USL To Orlando In 2011
United Soccer Leagues announced today they’ll put an expansion team in Orlando, Florida for the 2011 season. USL (then the USISL) last had a team in the Central Florida city in 1997, the first year of the merged A-League, but the Orlando SunDogs went 12-16 and averaged 1,514 fans per game in the cavernous Citrus Bowl.
NASLnews.com, which posted this anonymous editorial excoriating USL for letting Steve Donner (whose past is checkered, to say the least) be president of the new team, later posted a series of Tweets following up on the official news:
@naslnews: The USL/Orlando release boldly proclaims USL-1 will return next season. So much for the USSF calming the rhetoric.
Actually, the release says “United Soccer Leagues is planning to re-establish the USL First Division in 2011.”
Which, you’re right, is so much bolder than the statement on the bottom of every NASL press release. But, hey, NASLNews.com is an “Independent News Site Covering the North American Soccer League1.” Okay, sure. (BTW, that release didn’t go out without USSF seeing it, I’m told.)
But that’s a digression. Clearly what USL hopes to do is bolster its roster of teams (they’ve already bolstered their front office, clearly in response to the concerns raised by the teams that broke away and caused all this ruckus in the first place) in hopes of getting to eight and gaining USSF sanction for 2011.
I can’t agree with this guy (“Bleacher Report.” Hah.) who says that Orlando should have an MLS team (there’s a reason they don’t have anything but the Magic…I mean, they don’t even have a WNBA team anymore2). I don’t know where they’re going to play (the Citrus Bowl is way too big…even UCF’s football stadium is probably too big.) I can’t come up with a really good reason why this should be successful (or why you’d put a guy in charge about whom you’re going to have to constantly answer some pretty tough questions). (Yes, I got federal stimulus funds to buy more parentheses.)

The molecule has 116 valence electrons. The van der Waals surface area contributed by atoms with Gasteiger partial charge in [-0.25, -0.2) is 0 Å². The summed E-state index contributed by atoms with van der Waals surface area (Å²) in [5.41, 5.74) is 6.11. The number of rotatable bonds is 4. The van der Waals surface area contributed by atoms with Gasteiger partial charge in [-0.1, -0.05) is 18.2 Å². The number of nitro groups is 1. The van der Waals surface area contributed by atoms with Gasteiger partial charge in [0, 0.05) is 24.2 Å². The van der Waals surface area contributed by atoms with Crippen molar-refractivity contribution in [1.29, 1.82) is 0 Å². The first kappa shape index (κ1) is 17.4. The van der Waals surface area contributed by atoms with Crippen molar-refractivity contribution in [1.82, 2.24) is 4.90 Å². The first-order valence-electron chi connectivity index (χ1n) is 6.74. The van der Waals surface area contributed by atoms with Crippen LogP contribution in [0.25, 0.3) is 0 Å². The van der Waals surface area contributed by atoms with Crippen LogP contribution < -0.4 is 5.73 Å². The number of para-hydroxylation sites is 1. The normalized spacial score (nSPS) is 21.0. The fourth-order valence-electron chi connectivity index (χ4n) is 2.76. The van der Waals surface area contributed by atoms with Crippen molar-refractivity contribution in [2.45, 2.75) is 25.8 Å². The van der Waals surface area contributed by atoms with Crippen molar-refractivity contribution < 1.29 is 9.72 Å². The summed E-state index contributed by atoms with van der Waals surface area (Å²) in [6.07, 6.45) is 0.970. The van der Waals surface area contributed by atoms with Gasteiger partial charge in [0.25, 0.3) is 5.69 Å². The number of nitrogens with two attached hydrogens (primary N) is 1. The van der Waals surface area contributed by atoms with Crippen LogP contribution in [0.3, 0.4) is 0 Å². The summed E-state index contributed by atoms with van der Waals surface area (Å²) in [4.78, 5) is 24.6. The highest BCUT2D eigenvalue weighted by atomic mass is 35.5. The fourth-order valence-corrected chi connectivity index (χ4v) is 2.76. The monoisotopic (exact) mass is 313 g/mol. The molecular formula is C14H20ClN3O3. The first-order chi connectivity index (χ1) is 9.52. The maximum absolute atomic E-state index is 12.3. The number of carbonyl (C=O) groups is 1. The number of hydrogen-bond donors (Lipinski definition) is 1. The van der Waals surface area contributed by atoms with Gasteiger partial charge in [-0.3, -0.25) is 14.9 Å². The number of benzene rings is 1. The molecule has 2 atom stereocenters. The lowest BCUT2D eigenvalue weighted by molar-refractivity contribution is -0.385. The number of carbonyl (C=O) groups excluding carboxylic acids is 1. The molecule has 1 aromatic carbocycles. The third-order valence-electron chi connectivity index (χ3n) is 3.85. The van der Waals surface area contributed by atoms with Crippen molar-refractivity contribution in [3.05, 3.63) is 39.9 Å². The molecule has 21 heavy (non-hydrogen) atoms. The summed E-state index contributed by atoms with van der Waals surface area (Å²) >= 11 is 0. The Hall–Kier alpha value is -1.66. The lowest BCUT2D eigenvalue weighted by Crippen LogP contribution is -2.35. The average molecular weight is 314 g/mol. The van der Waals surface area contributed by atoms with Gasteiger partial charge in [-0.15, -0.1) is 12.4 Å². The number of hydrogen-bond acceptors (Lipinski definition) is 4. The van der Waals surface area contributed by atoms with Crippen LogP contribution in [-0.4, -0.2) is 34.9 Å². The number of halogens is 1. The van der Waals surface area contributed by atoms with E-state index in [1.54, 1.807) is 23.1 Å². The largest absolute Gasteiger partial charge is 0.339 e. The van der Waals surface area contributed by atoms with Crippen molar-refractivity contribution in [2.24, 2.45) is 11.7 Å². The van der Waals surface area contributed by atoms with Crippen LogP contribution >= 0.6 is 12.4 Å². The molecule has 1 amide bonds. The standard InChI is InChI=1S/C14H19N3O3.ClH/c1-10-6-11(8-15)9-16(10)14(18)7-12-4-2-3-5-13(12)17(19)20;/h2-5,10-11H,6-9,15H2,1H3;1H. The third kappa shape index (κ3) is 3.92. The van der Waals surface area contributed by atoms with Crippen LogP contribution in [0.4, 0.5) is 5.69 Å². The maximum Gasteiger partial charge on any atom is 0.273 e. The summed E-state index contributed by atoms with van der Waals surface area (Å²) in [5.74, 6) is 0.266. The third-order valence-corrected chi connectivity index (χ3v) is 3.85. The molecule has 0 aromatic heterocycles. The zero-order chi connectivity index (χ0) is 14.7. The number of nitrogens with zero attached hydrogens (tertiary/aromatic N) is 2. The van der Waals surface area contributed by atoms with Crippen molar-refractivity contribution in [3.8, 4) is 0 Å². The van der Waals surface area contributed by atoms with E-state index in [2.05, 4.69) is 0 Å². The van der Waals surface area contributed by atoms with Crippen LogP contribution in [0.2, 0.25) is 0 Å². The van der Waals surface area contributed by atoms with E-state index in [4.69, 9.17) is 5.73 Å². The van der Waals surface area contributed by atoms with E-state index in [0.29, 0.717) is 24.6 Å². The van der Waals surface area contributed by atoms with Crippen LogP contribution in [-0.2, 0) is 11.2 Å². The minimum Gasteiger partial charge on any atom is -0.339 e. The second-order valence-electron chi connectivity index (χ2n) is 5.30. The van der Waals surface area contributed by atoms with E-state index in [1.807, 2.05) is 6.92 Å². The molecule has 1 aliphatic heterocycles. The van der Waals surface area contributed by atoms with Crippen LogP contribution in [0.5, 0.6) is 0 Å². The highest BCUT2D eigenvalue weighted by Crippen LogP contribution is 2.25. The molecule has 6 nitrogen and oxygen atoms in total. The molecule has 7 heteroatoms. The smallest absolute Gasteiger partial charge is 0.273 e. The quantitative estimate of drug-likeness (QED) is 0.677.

Donner’s currently running the Orlando Titans indoor lacrosse team (which moved from New York and is currently averaging 7,985 fans a game in a league that averaged 10k a game last year). He says they’ll use the same staff for both teams:
“We looked at several different options, including indoor soccer and hockey, but in the end, professional outdoor soccer made the most sense in terms of being able to utilize our staff on a year-round basis without a lot of overlap in the seasons.”
That’s nice in theory, but few have been able to pull it off. My man Peter Wilt has written that it’s tough to always have your staff in “operations mode” year-round, rather than giving them an actual off-season for planning and sales.
So, no, I’m not optimistic right now. I grew up in Florida and I’m not one of those who has the “pro sports won’t work in Florida, Florida fans suck” mantra on macro. I think it’s more about the particular market, the product and the people running it. But right now, I’d have to be convinced that this has a good shot of working.
1 – Clearly it’s not. A soccer executive friend of mine has a theory that someone employed by the NASL is behind it, which may or may not be true.
2 – I’m still waiting for the Orlando Sharks to come back. I was assured they’d be coming back. Really.